Photo credit: Sara Barrett
In 1925, Maxine Kumin was born in Philadelphia. She received her BA and MA from Radcliffe College.
She has published numerous books of poetry, including Where I Live: New & Selected Poems 1990-2010 (W. W. Norton, 2010); Still to Mow (2009); Jack (2003); The Long Marriage (2003); Bringing Together (2003); Connecting the Dots (1996); Looking for Luck (1992), which received the Poets' Prize;
Nurture (1989); The Long Approach (1986); Our
Ground Time Here Will Be Brief (1982);
House, Bridge, Fountain, Gate (1975); and Up Country: Poems
of New England (1972), for which she received the Pulitzer Prize.
She was also the author of a memoir, Inside the Halo and Beyond: The Anatomy of a Recovery (W. W. Norton, 2000); four novels; a collection of short stories; more than twenty
children's books; and five books of essays, most recently The Roots of Things: Essays (Northwestern University Press, 2009) and Always Beginning: Essays on a Life in Poetry (Copper Canyon Press, 2000).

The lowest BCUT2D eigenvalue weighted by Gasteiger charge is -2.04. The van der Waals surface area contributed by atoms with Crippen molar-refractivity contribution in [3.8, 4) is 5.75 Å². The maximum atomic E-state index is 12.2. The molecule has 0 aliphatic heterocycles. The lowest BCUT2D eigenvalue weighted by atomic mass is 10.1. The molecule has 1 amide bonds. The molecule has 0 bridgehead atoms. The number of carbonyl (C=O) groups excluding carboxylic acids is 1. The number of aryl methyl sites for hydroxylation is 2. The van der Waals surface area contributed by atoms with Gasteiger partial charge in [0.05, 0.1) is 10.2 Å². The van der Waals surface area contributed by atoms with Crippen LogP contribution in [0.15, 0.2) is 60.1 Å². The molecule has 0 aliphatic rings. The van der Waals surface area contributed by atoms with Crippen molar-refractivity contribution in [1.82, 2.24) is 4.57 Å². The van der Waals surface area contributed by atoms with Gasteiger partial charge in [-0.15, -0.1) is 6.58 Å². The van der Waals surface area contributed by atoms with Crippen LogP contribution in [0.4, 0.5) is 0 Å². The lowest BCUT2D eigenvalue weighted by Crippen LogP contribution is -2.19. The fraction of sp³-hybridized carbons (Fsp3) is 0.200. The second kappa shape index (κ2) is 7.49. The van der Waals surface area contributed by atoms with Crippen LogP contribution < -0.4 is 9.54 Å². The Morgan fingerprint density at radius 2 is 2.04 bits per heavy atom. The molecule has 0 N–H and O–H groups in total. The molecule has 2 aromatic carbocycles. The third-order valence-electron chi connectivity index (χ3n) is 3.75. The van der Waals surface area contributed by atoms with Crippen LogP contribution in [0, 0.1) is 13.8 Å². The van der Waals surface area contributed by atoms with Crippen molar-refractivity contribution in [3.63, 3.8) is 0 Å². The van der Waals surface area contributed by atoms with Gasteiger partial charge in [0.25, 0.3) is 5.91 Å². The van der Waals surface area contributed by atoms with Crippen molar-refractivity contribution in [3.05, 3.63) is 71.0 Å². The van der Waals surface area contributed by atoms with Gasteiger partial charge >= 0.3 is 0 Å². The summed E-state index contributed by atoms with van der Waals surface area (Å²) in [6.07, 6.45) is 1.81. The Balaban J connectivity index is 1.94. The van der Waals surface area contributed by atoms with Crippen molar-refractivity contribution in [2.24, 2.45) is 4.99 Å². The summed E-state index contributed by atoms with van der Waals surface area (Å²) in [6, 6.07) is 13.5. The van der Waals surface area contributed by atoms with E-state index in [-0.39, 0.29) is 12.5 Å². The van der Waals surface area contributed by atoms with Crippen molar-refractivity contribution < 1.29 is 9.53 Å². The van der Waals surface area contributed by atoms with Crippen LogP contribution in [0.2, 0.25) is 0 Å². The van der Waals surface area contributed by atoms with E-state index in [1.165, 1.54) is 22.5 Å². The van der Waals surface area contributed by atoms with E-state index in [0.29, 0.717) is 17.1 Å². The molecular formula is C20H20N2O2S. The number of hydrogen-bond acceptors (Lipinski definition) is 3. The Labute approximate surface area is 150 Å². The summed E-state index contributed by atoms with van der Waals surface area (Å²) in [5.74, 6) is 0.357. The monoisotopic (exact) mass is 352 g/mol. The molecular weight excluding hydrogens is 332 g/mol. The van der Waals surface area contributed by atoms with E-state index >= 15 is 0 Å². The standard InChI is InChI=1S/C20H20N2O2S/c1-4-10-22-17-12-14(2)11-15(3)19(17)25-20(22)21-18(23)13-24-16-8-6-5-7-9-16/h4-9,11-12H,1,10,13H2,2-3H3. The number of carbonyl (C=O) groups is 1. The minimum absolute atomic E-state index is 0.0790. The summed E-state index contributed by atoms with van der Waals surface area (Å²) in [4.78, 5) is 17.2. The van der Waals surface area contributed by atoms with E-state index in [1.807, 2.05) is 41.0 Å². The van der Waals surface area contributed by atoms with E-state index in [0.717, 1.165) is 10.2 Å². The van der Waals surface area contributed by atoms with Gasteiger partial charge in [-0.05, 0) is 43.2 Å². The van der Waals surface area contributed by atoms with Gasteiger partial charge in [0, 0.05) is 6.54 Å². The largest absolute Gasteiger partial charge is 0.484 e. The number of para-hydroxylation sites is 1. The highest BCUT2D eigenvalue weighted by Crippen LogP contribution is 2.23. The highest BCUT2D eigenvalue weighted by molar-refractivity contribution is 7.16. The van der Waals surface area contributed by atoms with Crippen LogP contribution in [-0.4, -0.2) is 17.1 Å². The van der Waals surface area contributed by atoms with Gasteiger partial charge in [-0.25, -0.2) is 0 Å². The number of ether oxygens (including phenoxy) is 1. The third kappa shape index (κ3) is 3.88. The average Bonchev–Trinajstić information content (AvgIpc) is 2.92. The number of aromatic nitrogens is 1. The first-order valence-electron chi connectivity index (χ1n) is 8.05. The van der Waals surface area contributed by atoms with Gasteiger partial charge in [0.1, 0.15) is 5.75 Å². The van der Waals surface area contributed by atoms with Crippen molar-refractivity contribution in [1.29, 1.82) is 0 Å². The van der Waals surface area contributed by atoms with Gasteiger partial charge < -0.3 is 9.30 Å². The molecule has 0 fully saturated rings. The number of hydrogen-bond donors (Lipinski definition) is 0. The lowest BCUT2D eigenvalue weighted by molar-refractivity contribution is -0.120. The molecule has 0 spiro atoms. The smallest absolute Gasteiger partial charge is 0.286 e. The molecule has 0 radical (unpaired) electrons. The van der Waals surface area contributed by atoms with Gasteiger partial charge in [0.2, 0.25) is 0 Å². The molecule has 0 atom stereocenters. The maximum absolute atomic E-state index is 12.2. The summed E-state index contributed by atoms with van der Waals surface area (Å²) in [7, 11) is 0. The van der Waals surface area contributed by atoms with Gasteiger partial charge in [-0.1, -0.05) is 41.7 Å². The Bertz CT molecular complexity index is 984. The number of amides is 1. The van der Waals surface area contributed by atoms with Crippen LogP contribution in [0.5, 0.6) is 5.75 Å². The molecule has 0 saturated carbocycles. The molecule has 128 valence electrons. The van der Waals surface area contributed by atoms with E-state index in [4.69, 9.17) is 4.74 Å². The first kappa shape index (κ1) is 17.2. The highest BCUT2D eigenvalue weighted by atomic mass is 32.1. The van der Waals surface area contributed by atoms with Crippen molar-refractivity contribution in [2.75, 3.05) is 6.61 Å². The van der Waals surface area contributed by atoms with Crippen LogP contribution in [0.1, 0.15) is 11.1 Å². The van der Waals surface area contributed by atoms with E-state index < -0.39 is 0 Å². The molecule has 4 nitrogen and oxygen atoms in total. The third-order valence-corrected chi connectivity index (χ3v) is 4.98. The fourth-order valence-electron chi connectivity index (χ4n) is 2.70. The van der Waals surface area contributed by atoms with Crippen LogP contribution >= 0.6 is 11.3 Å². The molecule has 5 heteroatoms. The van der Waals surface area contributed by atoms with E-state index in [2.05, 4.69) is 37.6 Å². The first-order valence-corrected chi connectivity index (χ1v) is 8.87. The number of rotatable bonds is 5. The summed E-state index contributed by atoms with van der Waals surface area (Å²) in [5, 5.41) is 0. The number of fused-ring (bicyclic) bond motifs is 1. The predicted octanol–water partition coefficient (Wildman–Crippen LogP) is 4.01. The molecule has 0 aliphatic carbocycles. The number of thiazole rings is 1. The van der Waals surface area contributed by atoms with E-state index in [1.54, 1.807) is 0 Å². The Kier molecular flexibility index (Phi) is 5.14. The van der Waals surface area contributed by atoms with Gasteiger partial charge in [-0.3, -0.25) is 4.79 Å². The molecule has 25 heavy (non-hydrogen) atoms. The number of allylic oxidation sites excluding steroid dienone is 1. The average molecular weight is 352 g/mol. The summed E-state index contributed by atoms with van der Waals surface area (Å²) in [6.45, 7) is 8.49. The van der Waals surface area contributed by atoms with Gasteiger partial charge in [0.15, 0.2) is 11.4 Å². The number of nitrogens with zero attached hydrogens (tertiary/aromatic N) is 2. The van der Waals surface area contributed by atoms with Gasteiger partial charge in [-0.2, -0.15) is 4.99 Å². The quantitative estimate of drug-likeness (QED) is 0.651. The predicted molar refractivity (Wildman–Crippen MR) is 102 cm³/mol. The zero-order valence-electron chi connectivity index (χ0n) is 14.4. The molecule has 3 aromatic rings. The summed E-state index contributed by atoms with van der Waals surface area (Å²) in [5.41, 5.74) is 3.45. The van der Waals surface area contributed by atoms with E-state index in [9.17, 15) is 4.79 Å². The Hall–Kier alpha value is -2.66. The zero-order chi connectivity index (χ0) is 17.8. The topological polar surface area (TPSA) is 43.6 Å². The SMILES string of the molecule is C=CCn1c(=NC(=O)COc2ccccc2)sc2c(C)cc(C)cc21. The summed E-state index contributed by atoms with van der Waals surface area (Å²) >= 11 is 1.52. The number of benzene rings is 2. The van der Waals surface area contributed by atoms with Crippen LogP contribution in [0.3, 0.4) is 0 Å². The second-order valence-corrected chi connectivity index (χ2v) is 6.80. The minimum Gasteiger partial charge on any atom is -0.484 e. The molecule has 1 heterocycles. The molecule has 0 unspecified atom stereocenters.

Kumin received the Aiken Taylor Award for Modern Poetry, an American Academy of Arts and Letters award, the Sarah
Joseph Hale Award, the Levinson Prize, a National Endowment for the Arts grant,
the Eunice Tietjens Memorial Prize from Poetry, and fellowships
from the Academy of American Poets, and the National Council on the Arts.
She served as Consultant in Poetry to the Library of Congress and Poet Laureate
of New Hampshire, and was a former Chancellor of the Academy of American Poets. She died on February 6, 2014.
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